John McCain embraces and expels Washington like an accordion player belting out a song, writes Glen Johnson. Squeeze in and he touts his vast knowledge of the capital city. Draw out and he casts himself a reformer bent on changing its ways. It's a remarkable dichotomy echoed throughout the Republican establishment, as a party that's held the White House for the past eight years tries to retain its grip in what has shaped up as a change election.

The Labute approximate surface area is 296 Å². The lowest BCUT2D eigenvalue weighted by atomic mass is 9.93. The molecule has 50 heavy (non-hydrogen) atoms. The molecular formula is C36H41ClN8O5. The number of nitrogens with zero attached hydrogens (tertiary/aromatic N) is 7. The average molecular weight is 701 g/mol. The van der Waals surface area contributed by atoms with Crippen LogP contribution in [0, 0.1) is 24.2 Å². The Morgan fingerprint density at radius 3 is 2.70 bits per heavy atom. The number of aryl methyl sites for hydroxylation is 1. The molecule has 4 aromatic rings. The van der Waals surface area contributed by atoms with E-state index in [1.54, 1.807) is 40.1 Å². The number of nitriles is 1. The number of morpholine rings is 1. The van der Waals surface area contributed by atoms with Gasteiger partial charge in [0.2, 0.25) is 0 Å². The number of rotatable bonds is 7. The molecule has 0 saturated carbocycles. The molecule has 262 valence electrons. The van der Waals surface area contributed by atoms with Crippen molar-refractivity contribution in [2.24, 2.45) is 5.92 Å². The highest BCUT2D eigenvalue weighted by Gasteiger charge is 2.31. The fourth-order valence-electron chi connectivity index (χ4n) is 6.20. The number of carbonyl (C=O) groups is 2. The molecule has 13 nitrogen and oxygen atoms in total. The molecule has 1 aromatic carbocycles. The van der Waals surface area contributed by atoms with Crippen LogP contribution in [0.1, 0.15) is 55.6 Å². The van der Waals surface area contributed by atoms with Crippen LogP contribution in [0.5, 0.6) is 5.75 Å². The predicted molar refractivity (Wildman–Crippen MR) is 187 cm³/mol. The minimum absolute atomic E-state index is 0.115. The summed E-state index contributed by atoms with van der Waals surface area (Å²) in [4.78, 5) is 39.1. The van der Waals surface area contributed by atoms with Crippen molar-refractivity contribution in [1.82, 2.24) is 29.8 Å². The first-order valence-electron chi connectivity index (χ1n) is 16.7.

"There's two mavericks coming to Washington, and we're going to shake it up," McCain says, as though he's never set foot in the city himself. Squeeze in and he touts his time atop the Senate Committee on Commerce; draw out and he laments the "casual oversight" of Wall Street. Sometimes he even sounds both notes at once. " I know how to fix the corruption," he said recently. "I've been fighting it the whole time I've been in Congress."